NEW YORK CITY-There’s been a definite downgrade in optimism over the state of the economy. The Nasdaq took another tumble Wednesday–dropping more than 200 points after a 300-point rally, with the Dow and S&P in freefall along with it. Uncertainty as to who will emerge from the presidential catfight has further undermined confidence. The cumulative result has been an undertone of doom and gloom lacing the conversations that took place during this past week’s heavy schedule of holiday networking events.

But most experts are telling that ledge-jumping might be premature. While just a few weeks ago, most industry-watchers agreed that a correction would be more a slowing of growth than a downturn, they’re saying now that the economy is in for some real bumpy weather. Nevertheless, the real estate industry should be relatively insulated from a severe shock.The fiscal stumble is “going to be hard and ugly,” one unnamed market observer tells He says it’s never a good sign when “the stock market drives the economy rather than the economy driving the stock market. There’s a large amount of capital spending funded by equity offerings and high-yield bonds rather than by revenues.”

But David G. Shulman, managing director of Lehman Brothers’ equity research operations, counters that the industry should be protected from a downturn. “We’ll be fine,” he says. “In 1990, real estate was one of the main causes of the recession. If we have a 2001 recession, it’s going to come from tech and telecom, and real estate will be only a sideshow to the main event.”

Marcus J. Rayner, a principal with CRESA Partners, isn’t so sure, and he expresses concern about a ripple effect caused by the death of the dot-coms. Next in line would be the service industries associated with them. “That’s where it will hurt the overall economy,” he says. “It’s really too early to make a concrete prediction, but we don’t think it’s going to be very pretty. The problem will come if we tie the demise of the dot-coms to the financial services sector and their inability to tap into fees generated via IPOs.”

He does agree with Shulman, however, that generally speaking, a short and shallow downturn could actually be looked on as a good thing, especially given the imbalance between supply and demand. In addition, the space that would be returned to the market would be of a “good quality, vastly improved from the condition it was in three years ago.”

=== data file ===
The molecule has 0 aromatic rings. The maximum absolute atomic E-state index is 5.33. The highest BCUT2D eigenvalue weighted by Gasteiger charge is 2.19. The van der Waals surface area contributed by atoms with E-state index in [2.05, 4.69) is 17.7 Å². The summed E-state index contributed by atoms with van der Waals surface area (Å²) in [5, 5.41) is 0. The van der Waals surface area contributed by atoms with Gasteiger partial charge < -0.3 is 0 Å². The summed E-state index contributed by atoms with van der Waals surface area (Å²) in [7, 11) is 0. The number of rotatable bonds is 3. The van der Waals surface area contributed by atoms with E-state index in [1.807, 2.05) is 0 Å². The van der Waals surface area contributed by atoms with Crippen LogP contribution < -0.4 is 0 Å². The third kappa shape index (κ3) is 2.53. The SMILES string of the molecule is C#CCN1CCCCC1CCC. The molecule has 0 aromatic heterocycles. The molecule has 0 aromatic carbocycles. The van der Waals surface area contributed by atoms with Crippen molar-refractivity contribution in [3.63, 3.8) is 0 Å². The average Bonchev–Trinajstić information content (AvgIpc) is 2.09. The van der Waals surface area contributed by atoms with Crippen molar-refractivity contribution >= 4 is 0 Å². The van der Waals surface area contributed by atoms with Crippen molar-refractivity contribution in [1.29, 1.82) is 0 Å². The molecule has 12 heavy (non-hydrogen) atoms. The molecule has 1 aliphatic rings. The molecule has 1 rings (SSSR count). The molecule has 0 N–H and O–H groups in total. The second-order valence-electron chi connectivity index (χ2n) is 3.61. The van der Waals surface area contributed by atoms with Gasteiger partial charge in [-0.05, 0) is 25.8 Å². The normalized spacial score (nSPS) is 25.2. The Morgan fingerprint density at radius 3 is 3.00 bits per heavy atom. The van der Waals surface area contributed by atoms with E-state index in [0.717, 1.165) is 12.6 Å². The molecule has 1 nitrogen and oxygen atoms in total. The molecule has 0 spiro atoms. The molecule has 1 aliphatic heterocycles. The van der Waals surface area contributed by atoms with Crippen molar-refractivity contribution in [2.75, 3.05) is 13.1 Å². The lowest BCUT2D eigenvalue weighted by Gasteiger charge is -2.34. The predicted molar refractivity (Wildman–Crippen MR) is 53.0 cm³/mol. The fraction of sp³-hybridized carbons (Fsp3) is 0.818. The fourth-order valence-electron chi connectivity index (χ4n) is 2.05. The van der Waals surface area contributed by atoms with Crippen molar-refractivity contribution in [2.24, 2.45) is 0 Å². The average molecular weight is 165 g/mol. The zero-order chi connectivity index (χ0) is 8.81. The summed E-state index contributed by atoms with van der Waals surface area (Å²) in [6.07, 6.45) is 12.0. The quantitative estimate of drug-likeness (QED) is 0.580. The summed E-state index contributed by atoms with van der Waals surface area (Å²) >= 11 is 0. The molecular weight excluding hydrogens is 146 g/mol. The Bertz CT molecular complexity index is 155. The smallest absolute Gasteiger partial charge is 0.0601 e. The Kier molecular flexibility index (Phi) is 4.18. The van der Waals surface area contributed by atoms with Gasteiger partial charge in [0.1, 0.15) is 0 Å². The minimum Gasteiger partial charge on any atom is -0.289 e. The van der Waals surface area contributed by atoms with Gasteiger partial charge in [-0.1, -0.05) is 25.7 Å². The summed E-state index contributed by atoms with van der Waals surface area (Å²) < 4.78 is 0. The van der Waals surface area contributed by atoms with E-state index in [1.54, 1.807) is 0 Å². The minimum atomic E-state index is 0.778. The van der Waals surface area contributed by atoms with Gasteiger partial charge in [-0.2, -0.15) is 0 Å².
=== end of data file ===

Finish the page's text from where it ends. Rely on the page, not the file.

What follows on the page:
Simon Ziff, president of the Ackman-Ziff Real Estate Group, won’t make predictions beyond saying that there will be sales and financing activity as long as interest rates stay low. “But I wouldn’t say we’re insulated,” he offers. “There are other things in the economy that could affect occupancy.”

But some owners aren’t waiting around to see which way the market will fall, and Steven Bleiweiss senses a flurry of building sales in what describes as a take-the-money-and-run strategy. That being said, the corporate managing director of Julien J. Studley Inc. does believe the market is somewhat insulated. While he admits to a growing wariness on the part of owners, he also says that the bumper crop of demand will carry us through the worst of it. “I’m tracking 30 tenants whose total demand exceeds 15 million sf,” he reports. “I don’t see where that 15 million sf is going to come from.”

“My guess is that the national economy is going to be quite sluggish,” says Robert L. Freedman, vice chairman of GVA Williams. “But the New York economy is going to outperform the national, so while we’re not immune, I think we’ll be insulated. I argue very strenuously that the landing will be soft. Yes, there have been defaults, and there will be more, but the entire sector that can be classified under the heading of Internet accounts for no more than 5% of the overall market.”

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